Schulhoff – Piano Works 1
Grand Piano GP604
Weinberg – Complete Piano Works 1
Allison Brewster Franzetti
Grand Piano GP603
Music of Erwin Schulhoff (1894–1942) and Miecyslaw Weinberg (1919–1996) raises consideration of totalitarianism’s effects. Jewish composers escaping the Nazi terror transformed and elevated our western musical world, but what about the ones who looked eastward? New discs enhance our awareness of these wonderful artists. Born in Prague, Erwin Schulhoff developed early as a significant pianist and composer. Attempted emigration to the Soviet Union was overtaken in 1939 by Germany’s occupation of Czechoslovakia and his arrest; he died in a concentration camp. Weinberg grew up between the wars in Poland, barely escaping the Nazi invasion while the rest of his family perished in the Holocaust. He settled successively in Minsk, Tashkent and Moscow in 1943, adapting as best he could to the Soviet regime.
Schulhoff has received considerable attention in recent years; his piano works show a tasteful master integrating musical influences into original and deeply felt works. The affecting Variations and Fugue on an Original Dorian Theme (1913) reveals an already-mature composer commanding compositional forms and devices towards his expressive ends. Carolyn Weichert brilliantly captures the idioms of both modernism and jazz in Partita (1922) where 1920s dances replace Bach-era ones. Transcending clichés of decadent Weimar Germany, the depth and seriousness of its jazz scene during the 1920s and ‘30s are evident; I love the charm, quirky humour, fleeting pensive moments and glimpses beyond the ordinary in the Tango-Rag. Schulhoff’s harmony is never just “bi-tonal” or “wrong-note.” Weichert balances chords and brings out subtle voice-leadings in music evocative of the era and more. The Third Suite for the left hand is a work of pianistic genius. Weichert’s fingers crawl “multi-legged” over the keyboard; as her thumb sings out one of Schulhoff’s exquisite long melodies in the Air, fingers carry on a canonic invention below! After the harmonically-adventurous Improvisazione, she delivers the mixed-metres perpetual-motion Finale with flair but without bombast.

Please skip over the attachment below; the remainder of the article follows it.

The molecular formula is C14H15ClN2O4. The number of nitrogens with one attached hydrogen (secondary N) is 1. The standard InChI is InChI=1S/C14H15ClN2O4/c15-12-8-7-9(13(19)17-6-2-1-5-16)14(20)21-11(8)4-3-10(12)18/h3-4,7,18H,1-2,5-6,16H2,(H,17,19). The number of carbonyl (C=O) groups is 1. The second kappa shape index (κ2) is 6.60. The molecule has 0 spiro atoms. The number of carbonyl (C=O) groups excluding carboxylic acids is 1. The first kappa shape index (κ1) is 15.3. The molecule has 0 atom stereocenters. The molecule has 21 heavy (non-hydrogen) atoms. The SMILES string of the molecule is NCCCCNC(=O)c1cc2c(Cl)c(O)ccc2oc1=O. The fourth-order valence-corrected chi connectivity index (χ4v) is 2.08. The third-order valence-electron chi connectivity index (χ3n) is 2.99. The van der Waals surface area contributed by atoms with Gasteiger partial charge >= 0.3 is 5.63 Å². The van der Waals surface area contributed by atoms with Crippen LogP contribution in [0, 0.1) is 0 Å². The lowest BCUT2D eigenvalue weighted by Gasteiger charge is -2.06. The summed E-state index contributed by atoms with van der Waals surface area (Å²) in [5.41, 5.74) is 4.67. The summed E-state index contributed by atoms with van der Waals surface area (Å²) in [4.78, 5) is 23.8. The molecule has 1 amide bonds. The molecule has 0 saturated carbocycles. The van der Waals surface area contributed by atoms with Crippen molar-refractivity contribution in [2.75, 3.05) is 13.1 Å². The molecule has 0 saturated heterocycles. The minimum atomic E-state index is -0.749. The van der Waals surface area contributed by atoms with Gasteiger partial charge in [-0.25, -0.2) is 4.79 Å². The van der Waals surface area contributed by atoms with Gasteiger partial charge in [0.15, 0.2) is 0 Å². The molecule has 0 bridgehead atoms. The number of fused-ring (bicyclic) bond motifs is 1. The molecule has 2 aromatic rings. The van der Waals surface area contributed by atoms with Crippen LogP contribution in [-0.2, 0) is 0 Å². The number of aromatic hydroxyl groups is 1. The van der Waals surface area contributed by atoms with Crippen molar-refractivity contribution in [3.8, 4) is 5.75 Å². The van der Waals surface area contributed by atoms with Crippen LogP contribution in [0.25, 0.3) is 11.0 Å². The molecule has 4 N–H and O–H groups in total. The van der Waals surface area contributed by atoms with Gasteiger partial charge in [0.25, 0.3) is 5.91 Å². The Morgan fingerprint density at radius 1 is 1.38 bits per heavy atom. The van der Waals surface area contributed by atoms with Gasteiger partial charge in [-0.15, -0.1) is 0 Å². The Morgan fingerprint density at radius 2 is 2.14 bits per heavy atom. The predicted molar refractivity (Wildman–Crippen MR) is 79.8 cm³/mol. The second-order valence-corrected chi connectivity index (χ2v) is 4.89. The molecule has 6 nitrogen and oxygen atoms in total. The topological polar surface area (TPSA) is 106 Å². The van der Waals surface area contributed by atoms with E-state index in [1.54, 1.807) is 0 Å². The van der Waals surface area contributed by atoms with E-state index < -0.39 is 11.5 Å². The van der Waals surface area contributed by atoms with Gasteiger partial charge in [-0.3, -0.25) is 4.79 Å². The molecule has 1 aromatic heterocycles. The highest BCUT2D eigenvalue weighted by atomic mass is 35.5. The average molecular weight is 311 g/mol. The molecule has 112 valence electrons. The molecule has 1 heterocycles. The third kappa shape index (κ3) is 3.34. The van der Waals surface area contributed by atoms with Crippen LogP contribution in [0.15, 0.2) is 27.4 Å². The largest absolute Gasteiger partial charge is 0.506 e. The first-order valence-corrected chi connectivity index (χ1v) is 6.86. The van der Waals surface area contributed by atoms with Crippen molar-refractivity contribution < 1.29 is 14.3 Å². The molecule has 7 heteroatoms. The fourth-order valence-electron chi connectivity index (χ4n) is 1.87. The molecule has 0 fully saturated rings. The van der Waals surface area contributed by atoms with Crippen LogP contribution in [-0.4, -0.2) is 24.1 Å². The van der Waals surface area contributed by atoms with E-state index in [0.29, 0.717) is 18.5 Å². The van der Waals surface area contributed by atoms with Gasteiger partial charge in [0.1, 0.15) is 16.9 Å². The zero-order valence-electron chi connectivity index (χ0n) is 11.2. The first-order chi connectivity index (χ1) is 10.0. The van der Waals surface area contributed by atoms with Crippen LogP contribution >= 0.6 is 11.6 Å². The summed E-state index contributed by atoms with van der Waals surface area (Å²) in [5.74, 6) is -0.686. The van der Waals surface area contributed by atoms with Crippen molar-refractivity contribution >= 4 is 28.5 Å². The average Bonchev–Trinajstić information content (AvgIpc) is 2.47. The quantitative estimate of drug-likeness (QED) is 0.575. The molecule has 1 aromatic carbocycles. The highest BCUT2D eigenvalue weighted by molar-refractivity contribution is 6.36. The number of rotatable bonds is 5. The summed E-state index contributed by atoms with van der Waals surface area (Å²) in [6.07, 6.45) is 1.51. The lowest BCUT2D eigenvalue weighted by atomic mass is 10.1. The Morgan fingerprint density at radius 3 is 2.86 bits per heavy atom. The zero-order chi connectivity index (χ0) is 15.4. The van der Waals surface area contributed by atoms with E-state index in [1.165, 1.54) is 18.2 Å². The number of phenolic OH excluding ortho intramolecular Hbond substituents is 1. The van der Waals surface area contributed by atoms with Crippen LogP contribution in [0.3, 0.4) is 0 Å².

Miecyslaw Weinberg’s major piano works are ably performed by Allison Brewster Franzetti, some in premiere recordings. Weinberg was an excellent pianist whose creative leanings showed in his Lullaby composed at 16, which carries the genre to remarkable heights. Nazi totalitarianism threw him towards the Soviet sphere and he was strongly affected upon hearing Shostakovich’s Symphony No. 5. His First Sonata (1940) retains adventurous musical possibilities: bi-tonal passages, extreme registers, stark and dissonant sonorities. Franzetti’s performance of the magical close of the Andantino is touching, seemingly wandering into the distance before the fearsome Finale emerges. Official pressure against Shostakovich’s experimentalism forced him towards the Symphony No.5’s more “positive” idiom; comparing Weinberg’s Second Sonata (1942) to the first shows similar movement. Harmony is organized around familiar scales, the music lilts and sings. Franzetti builds perfectly towards the slow movement’s climax, and the quiet return of the opening mood is breathtaking. Again in 1948 Stalinism reared up, demanding folk-like themes and simple forms. In the Sonatina (1951) Weinberg incorporated some of these changes; unsatisfied, he revised it in 1978 as Sonata Op.49A. The effects of totalitarianism can be long-lasting.